Top Maoist Kishenji killed in encounter

He was third in Maoist hierarchy

Top Maoist Kishenji killed in encounter

File photo shows Maoist leader Kishenji interacting with media. Kishenji was killed in an encounter with the joint forces in West Bengal's West Midnapore district on Thursday.

The body of 58-year-old Rao alias Kishenji, Maoist politburo member and third in Maoist hierarchy, who led armed operations in Junglemahal since 2009, was found after the encounter and identified, the official said.

“Kishenji has been killed and his body identified along with his AK-47 rifle,” he said.

Joint forces, acting on specific information that Kishenji was present started cordoning off the area, after the Maoist leader had escaped for a second time since March last year from the Kushaboni forest nearby on Wednesday, the official said.

As many as a thousand personnel of the joint forces of CRPF, BSF and CoBRA, launched an offensive and broke through the four-tier security of Maoists comprising ‘village defence squads’ after a firefight at Burisole jungle, he said.

According to the official, the joint forces were looking for Suchitra Mahato, a Maoist woman leader who was Kishenji’s companions, and others who fled after the encounter. 

Absolute certainty

In Delhi, Union Home Secretary R K Singh told reporters that “most likely it is Kishenji. The officers on the spot said that it is Kishenji and most likely, 99 per cent it is Kishenji.” Singh said the Home Ministry had sent the latest photographs of the Maoist leader for comparison and final confirmation. The Home Secretary said killing of Kishenji was a “huge setback for the Naxals as he was number three in the hierarchy of the CPI (Maoists)”.

Singh also said joint operations against the Maoists will continue in West Bengal and other Naxal-affected states.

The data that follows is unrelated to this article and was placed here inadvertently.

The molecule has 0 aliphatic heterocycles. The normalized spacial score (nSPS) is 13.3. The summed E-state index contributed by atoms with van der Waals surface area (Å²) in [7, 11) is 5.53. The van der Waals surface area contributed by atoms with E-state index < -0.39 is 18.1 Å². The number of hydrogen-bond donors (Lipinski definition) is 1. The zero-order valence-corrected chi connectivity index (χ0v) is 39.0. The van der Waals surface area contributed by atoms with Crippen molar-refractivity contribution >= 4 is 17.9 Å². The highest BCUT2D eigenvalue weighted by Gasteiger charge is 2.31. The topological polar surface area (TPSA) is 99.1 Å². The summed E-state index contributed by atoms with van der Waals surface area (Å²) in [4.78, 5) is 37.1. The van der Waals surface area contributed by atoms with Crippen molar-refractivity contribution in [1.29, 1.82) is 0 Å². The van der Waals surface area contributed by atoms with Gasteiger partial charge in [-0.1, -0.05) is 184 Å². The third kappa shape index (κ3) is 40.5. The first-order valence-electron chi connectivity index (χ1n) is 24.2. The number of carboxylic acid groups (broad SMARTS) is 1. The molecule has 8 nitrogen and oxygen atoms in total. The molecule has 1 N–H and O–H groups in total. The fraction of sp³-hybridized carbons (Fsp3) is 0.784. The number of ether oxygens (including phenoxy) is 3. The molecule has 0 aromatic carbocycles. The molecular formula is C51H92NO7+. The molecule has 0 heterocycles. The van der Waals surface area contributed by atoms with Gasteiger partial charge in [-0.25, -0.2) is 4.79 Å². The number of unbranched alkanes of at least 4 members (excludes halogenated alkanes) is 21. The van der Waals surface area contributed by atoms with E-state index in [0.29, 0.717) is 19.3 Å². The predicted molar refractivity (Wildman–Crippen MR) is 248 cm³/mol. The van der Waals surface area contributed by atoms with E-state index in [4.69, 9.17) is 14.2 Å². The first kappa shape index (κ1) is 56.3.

First blow

The encounter is the first major offensive against the Maoists after the Mamata Banerjee government assumed power in the state.

Rao (58), popularly known as Kishenji, was the Communist Party of India (Maoist)’s military leader. He went under names like Prahlad, Murali, Ramji, Jayant and Sridhar as well.

The joint forces recovered letters written by Kishenji and Suchitra Mahato, besides a laptop bag and some documents, after raiding the house of a person named Dharmendra Mahato at Gosaibandh village. “Kishenji’s plan was to move to Malabal jungle in Jharkhand, but we were successful in sealing all escape routes. We could confine him to the Burisole forest,” the official said.

Senior officers, including IG (Western Range) Gangeswar Singh, DIG, Midnapore Range, Vineet Goel, Counter Insurgency Force (CIF) Superintendent of Police Manoj Verma and CIF DIG S N Gupta, jointly led the operations which spread over four forest areas starting from Binpur to Silda via the border with Jharkhand. Kishenji claimed responsibility for the Silda camp attack in 2010 that killed 24 CRPF men, and was well known for operations in the Lalgarh area.

Born in Pedapalli village of Karimnagar district of Andhra Pradesh, Kishenji helped found the People’s War Group (PWG) in 1980 along with Kondapalli Seetharamaiah and oversaw the group’s merger with the Maoist Communist Centre of India to form the CPI (Maoist) while on the move for peace talks with the Andhra Pradesh government in September 2004.  He played a crucial role in organising a public meeting in Jagtiyal in September 1978 and another in Indravelli of Adilabad in April 1980. When police raided Indravelli, he went underground and never returned to Karimnagar.

He was the ‘mouth piece’ of the Maoists for most of the Indian and foreign press and was just ‘a mobile call’ away.

His most recent discussion was with a Telugu news channel reporter last week wherein he taunted the West Bengal police as “waste and useless buggers” who were not capable of catching him. He was also very vocal about his support to the ongoing separate Telangana movement. His differences with the Maoist hierarchy had distanced him from the Central Committee and the policy making bodies, though he was a member of all top cliques.

Before the Lalgarh operations began, a section of the Maoists was upset that their leader was very close to the Trinamool Congress leaders in West Bengal, drawing resources and support from them for many operations in other eastern states like Jharkhand, Bihar and Odisha etc.

Assembly elections 2019 | Get the latest news, views and analysis on elections in Haryana and Maharashtra on DeccanHerald.com


For election-related news in Maharashtra, click here

For election-related news in Haryana, click here

DH Newsletter Privacy Policy Get top news in your inbox daily
GET IT
Comments (+)